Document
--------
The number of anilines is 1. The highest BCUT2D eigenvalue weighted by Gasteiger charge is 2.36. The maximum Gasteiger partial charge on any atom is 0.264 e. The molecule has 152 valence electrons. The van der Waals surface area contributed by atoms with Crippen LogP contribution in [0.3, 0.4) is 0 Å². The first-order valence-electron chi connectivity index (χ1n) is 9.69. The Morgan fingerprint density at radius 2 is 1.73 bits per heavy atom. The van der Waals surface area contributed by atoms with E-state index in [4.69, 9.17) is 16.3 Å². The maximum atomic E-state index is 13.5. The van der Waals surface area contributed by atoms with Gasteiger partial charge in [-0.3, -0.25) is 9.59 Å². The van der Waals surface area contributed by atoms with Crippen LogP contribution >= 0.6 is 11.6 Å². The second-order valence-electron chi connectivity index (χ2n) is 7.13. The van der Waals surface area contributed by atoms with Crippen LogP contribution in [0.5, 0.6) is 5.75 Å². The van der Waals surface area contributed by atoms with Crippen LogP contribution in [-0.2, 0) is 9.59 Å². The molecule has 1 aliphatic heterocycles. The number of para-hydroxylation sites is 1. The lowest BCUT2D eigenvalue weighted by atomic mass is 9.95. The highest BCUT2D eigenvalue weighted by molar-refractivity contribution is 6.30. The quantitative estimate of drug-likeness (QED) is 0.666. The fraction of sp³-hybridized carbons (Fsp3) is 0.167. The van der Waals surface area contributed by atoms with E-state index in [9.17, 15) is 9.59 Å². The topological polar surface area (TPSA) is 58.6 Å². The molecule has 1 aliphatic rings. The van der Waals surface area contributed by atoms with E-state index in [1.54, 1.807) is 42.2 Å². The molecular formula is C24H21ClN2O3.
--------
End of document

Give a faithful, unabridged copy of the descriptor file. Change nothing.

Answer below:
The number of anilines is 1. The highest BCUT2D eigenvalue weighted by Gasteiger charge is 2.36. The maximum Gasteiger partial charge on any atom is 0.264 e. The molecule has 152 valence electrons. The van der Waals surface area contributed by atoms with Crippen LogP contribution in [0.3, 0.4) is 0 Å². The first-order valence-electron chi connectivity index (χ1n) is 9.69. The Morgan fingerprint density at radius 2 is 1.73 bits per heavy atom. The van der Waals surface area contributed by atoms with E-state index in [4.69, 9.17) is 16.3 Å². The maximum atomic E-state index is 13.5. The van der Waals surface area contributed by atoms with Gasteiger partial charge in [-0.3, -0.25) is 9.59 Å². The van der Waals surface area contributed by atoms with Crippen LogP contribution >= 0.6 is 11.6 Å². The second-order valence-electron chi connectivity index (χ2n) is 7.13. The van der Waals surface area contributed by atoms with Crippen LogP contribution in [0.5, 0.6) is 5.75 Å². The van der Waals surface area contributed by atoms with Crippen LogP contribution in [-0.2, 0) is 9.59 Å². The molecule has 1 aliphatic heterocycles. The number of para-hydroxylation sites is 1. The lowest BCUT2D eigenvalue weighted by atomic mass is 9.95. The highest BCUT2D eigenvalue weighted by molar-refractivity contribution is 6.30. The quantitative estimate of drug-likeness (QED) is 0.666. The fraction of sp³-hybridized carbons (Fsp3) is 0.167. The van der Waals surface area contributed by atoms with E-state index in [9.17, 15) is 9.59 Å². The topological polar surface area (TPSA) is 58.6 Å². The molecule has 1 aliphatic rings. The van der Waals surface area contributed by atoms with E-state index in [1.54, 1.807) is 42.2 Å². The molecular formula is C24H21ClN2O3.